<p>Testing times: a lateral flow device</p>

Testing times: a lateral flow device

Lateral flow tests replacing PCRs: the mystery deepens

‘Ambition remaining to have this in place for people returning from half-term breaks by the end of the month,’ says the government – but does not give date

Simon Calder
Travel Correspondent
Thursday 07 October 2021 18:25
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Vaccinated travellers arriving in the UK are no closer to knowing when they will be allowed to take a cheap, swift lateral flow test rather than a slow and expensive PCR.

The health secretary, Sajid Javid is quoted in today’s Department for Transport announcement as saying: “We’re now making it easier and cheaper for people to travel by allowing fully vaccinated travellers from non-red list countries to use lateral flow tests on day two of arrival, as long as they provide proof of use.”

Yet the government continues to give only “late October” as the target – “with the ambition remaining to have this in place for people returning from half-term breaks by the end of the month”.

Half-term in most schools in England and Wales ends over the weekend of 30 and 31 October, but some will be returning a week earlier.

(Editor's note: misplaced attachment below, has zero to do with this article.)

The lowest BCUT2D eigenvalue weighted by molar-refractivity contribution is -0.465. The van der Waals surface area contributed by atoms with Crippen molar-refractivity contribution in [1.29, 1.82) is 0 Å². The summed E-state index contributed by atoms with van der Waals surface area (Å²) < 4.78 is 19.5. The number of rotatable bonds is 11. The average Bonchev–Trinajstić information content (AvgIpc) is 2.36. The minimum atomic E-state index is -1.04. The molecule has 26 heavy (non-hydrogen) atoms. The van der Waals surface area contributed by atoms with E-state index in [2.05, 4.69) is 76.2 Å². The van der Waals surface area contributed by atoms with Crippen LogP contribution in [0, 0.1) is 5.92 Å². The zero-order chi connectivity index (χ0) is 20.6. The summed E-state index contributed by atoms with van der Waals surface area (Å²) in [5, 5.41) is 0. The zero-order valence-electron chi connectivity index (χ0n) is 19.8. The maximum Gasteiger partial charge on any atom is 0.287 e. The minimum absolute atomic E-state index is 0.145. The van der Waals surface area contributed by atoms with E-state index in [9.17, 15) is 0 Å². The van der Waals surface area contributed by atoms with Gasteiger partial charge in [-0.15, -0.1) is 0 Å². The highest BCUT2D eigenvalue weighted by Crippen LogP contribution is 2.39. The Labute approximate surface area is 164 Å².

Julia Lo Bue-Said, chief executive of the Advantage Travel Partnership, said: “We desperately need to know the exact date so families can plan for the half term break.”

The government announcement also revealed that “proof of use” will be undemanding, with travellers able to send a picture of their lateral flow test result “as a minimum requirement to verify the test result”.

Leaks had suggested that travellers might have to video themselves swabbing in order to comply with the law.

Some health experts – and testing companies – have expressed concern that this means of verification is open to fraud, and about downgrading the test.

Professor Denis Kinane of Cignpost Diagnostics said: “This is a very big step down in protection against Covid, particularly against dangerous new variants.

“We know that lateral flow tests are less accurate than the gold standard PCR tests so to rely on that alone seems unwise.”

Yet some travel industry figures question whether there is any point in the test at all.

Clive Wratten, chief executive of the Business Travel Association, said: “The government must now bring us into step with other countries by dropping day two testing requirements.”

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